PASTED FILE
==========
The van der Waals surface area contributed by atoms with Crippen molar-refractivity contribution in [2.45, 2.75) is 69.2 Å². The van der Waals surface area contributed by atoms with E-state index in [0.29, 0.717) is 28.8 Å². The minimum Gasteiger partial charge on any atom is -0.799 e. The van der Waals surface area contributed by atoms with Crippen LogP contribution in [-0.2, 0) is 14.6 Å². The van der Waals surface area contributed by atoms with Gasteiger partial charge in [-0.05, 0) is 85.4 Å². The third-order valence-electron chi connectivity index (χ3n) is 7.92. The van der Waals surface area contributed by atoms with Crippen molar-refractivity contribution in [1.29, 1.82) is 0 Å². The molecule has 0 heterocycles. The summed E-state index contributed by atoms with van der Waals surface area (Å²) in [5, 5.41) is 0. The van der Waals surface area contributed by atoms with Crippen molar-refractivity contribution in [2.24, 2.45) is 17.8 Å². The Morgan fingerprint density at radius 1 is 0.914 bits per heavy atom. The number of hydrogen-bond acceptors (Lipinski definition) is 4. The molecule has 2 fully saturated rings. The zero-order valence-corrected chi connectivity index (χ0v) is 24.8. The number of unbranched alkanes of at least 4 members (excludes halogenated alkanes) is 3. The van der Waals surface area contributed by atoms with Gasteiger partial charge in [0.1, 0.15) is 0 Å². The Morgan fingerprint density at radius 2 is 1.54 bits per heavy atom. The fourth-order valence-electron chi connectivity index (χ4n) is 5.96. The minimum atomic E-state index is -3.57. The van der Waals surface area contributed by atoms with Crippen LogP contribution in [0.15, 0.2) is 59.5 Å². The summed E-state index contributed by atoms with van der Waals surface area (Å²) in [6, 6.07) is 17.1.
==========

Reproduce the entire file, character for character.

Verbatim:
The van der Waals surface area contributed by atoms with Crippen molar-refractivity contribution in [2.45, 2.75) is 69.2 Å². The van der Waals surface area contributed by atoms with E-state index in [0.29, 0.717) is 28.8 Å². The minimum Gasteiger partial charge on any atom is -0.799 e. The van der Waals surface area contributed by atoms with Crippen LogP contribution in [-0.2, 0) is 14.6 Å². The van der Waals surface area contributed by atoms with Gasteiger partial charge in [-0.05, 0) is 85.4 Å². The third-order valence-electron chi connectivity index (χ3n) is 7.92. The van der Waals surface area contributed by atoms with Crippen molar-refractivity contribution in [1.29, 1.82) is 0 Å². The molecule has 0 heterocycles. The summed E-state index contributed by atoms with van der Waals surface area (Å²) in [5, 5.41) is 0. The van der Waals surface area contributed by atoms with Crippen molar-refractivity contribution in [2.24, 2.45) is 17.8 Å². The Morgan fingerprint density at radius 1 is 0.914 bits per heavy atom. The number of hydrogen-bond acceptors (Lipinski definition) is 4. The molecule has 2 fully saturated rings. The zero-order valence-corrected chi connectivity index (χ0v) is 24.8. The number of unbranched alkanes of at least 4 members (excludes halogenated alkanes) is 3. The van der Waals surface area contributed by atoms with Gasteiger partial charge in [0.1, 0.15) is 0 Å². The Morgan fingerprint density at radius 2 is 1.54 bits per heavy atom. The fourth-order valence-electron chi connectivity index (χ4n) is 5.96. The minimum atomic E-state index is -3.57. The van der Waals surface area contributed by atoms with Crippen LogP contribution in [0.15, 0.2) is 59.5 Å². The summed E-state index contributed by atoms with van der Waals surface area (Å²) in [6, 6.07) is 17.1.